HawkEyeTheNoo Tue 17-May-16 21:01:15

Ooh just read above post.. Maybe I am wrong OP. Sorry, it's just the way I have always written and said it.

FamousSeamus Tue 17-May-16 21:07:09

It's not, Hawk - it should read 'ready for my sister and me to join them'. (The sister is irrelevant to the syntax.)

But that's not really what this is about, anyway - OP, very sorry for your loss, You must be reeling. Are you sure your sister and aunt understood you were looking for anecdotes and funny memories, rather than grammar corrections? I mean, is it possible they are just misunderstanding rather than being snide and teacher-y?

Grammar doesn't make the slightest difference when you're reading something aloud anyway, as long as you pause in the right places to breathe, and don't write endlessly long sentences. Unless you're likely to be terribly nervous, you'll probably go off-piste, anyway - DH did a eulogy for his uncle a few months ago with very limited thinking time. (I think he was asked to do it the night before the funeral, in fact!) I saw what he had scribbled down on a piece of paper, and was there in the church to hear him say very different, and much more moving things, as stuff came to him once he stood up and saw familiar faces.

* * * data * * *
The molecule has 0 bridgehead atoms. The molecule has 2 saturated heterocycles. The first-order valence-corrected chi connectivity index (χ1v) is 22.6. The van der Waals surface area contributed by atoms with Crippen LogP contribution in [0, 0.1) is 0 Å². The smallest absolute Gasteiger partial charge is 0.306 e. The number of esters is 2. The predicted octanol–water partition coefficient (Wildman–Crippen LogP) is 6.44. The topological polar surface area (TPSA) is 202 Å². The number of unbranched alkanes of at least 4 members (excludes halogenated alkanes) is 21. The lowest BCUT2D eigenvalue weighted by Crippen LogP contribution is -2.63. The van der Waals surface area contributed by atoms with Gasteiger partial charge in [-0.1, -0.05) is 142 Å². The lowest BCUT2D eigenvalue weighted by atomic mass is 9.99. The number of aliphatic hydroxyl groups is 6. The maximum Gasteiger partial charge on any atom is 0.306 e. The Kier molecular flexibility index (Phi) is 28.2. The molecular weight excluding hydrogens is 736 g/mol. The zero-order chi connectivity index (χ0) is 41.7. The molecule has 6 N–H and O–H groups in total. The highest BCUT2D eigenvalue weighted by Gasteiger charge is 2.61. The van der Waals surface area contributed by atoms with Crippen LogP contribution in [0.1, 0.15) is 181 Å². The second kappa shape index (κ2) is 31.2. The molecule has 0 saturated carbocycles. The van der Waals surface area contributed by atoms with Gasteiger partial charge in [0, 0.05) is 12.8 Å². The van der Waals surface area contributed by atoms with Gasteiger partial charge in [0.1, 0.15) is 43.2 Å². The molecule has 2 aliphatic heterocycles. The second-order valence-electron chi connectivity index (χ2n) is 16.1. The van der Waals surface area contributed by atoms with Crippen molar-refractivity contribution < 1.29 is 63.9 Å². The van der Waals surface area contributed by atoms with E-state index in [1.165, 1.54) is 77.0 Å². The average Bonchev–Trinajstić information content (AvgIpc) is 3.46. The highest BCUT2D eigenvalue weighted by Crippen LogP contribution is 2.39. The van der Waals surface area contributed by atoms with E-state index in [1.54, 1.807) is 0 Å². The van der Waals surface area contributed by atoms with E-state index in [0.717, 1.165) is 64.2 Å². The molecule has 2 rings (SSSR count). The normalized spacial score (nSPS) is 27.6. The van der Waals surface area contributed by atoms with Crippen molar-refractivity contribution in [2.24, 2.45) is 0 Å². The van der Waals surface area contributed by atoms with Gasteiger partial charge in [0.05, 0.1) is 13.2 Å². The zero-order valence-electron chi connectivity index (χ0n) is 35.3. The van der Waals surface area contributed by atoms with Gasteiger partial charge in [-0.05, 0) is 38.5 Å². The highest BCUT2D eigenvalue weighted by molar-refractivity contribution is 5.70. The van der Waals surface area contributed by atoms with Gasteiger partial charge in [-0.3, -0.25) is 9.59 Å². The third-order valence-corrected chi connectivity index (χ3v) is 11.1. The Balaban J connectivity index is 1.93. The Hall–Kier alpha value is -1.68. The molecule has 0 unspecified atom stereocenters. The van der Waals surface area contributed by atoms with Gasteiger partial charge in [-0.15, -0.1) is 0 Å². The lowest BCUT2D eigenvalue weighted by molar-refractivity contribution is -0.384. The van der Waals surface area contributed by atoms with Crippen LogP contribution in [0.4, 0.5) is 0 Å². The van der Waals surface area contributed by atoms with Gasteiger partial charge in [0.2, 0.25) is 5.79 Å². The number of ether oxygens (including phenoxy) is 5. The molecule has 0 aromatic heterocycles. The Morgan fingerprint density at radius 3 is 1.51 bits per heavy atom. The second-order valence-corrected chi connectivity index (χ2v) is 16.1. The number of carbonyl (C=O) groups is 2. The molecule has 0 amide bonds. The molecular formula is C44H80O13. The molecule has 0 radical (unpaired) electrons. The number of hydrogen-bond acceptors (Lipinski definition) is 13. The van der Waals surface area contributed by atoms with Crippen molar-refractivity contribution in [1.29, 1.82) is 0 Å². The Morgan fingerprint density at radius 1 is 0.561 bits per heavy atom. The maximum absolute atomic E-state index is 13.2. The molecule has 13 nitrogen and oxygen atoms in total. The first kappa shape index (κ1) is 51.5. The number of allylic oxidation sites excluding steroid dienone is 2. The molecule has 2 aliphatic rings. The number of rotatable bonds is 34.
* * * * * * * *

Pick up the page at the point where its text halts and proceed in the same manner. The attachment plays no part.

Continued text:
Very best wishes to you.

TeenAndTween Tue 17-May-16 21:10:29

magicals explanation is spot on.

People focus on funny things when grieving. Try not to let it get to you. flowers

FibbyMcFibFace Tue 17-May-16 21:17:13

I'm very sorry about your mother. thanks

I always think when something very sad such as a bereavement that everyone really needs to be as kind as possible to everyone else. Grief effects everyone differently and it certainly seems to make some people act oddly if Mumsnet is anything to go by.

I know there is a back story but I'd try and not worry about it too much at the moment. This is the time to be thinking about your Mum and looking after yourself.

Is it possible that your sister and Auntie simply misunderstood what you wanted. Maybe they genuinely thought your request for her input was a request to double check your grammar and English. You've assumed their corrections were made in an unpleasant and negative way when you don't really know if that is the case or not. I'm sure both your Auntie and sister are upset and grieving too, maybe they just didn't think through what they were doing.

So, I think yabu to assume that your sister and Auntie were being deliberately unkind rather than just thinking them thoughtless. (Which is understandable given the circumstances)